New acronyms and definitions are constantly emerging in telecom. Individuals beginning their research into a VoIP system for their business can quickly become overwhelmed with all of the technical jargon out there. VoIP is an acronym itself, so you need to learn new lingo right from the start.
If you read our blog, you know that we write in a simplified style and try to explain telecom terms as we use them. However, I’m sure we’ve missed a few here and there so we thought it might be helpful to list some of the most common terms used in VoIP.
List of terms used in VoIP
VoIP: Voice over Internet Protocol. Voice and data that is transmitted over a network.
ATA: Analog Telephone Adapter. Allows for the connection of legacy devices to a VoIP system.
Auto Attendant: An automatic response system which receives key commands to handle incoming calls.
BYOD: Bring Your Own Device. VoIP providers sometimes allow a person to supply their own equipment or ATA.
Codec: The way which your analog voice information is broken down from your handset and into digital packets.
CDR: Call Detail Recording. Details about a specific call that includes duration, origin, destination, and other information.
DHCP: Dynamic Host Control Protocol. A communication protocol that lets network admins supervise and distribute IP addresses from a central point.
DID: Direct Inward Dialing. A service that allows individual phone numbers to each person within a local network.
Echo Cancellation: The process of eliminating echo from voice communication to improve quality.
IP: Internet Protocol. A virtual address for devices.
IP PBX: A VoIP version of a public branch exchange that allows for extensions and call control.
ITSP: Internet Telephone Service Provider. A company which offers telecommunication services based on VoIP.
IVR: Interactive Voice Response. Software which allows for an automatic operator to understand and assist callers.
Jitter: Variation in the time it takes for packets to travel from one point to the other.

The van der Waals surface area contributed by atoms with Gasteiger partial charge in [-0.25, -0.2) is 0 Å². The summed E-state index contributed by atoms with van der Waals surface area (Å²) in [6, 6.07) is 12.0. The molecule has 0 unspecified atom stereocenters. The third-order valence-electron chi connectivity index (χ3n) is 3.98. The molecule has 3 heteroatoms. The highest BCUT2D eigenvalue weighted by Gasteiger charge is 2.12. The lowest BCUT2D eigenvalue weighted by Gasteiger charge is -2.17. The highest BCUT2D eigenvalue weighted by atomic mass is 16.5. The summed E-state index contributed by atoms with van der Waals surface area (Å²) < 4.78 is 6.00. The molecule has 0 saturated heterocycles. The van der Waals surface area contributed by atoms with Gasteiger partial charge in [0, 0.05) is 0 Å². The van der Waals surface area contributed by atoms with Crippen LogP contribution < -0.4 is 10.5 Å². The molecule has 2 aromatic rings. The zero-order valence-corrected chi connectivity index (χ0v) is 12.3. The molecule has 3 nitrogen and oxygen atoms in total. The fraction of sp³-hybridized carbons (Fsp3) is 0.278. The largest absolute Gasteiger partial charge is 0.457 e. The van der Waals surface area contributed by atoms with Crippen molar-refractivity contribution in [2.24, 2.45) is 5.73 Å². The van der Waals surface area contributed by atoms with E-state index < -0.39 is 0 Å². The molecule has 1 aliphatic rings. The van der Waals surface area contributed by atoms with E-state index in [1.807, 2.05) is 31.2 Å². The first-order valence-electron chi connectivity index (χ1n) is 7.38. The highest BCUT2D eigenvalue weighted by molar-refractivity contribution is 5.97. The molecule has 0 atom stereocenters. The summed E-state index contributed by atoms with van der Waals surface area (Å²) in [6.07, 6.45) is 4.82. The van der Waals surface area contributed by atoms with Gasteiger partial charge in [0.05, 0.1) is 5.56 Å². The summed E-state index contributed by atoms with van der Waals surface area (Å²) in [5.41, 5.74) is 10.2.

Latency: The time it takes for a packet to reach its destination. Usually communicated in milliseconds.
MAC Address: Media Access Control Address. A unique identifier assigned to network interfaces for communications at the data link layer of a network segment.
PoE: Power over Ethernet. Power that is delivered to a device over an Ethernet cable as opposed to a traditional power adapter.
POTS: Plain Old Telephone Service. Your traditional legacy service.
Protocol: The way which your voice data packet is sent across your IP network. The most common being SIP.
PSTN: Public Switched Telephone Network. The network of local, international, and long-distance carriers which make up the traditional telephone network.
SIP: Session Initiation Protocol. The most common protocol used for VoIP.
SIP Trunking: The use of VoIP to facilitate the connection of a traditional PBX to the Internet. The Internet replaces the conventional telephone trunk, allowing a business to communicate with a traditional PSTN subscriber.
Softphone: IP telephone which is run over software rather than a hardware desk phone.
STUN: Simple Transversal of UDP through NATs. A protocol for assisting devices behind a NAT firewall or router.
Switch: A device which keeps a record of the MAC addresses of all devices connected to it and channels incoming data from all incoming ports to a specific outgoing port.
Which VoIP terms do you find difficult to understand? Do you have other acronyms or definitions that you think we should add to our list? Let us know.
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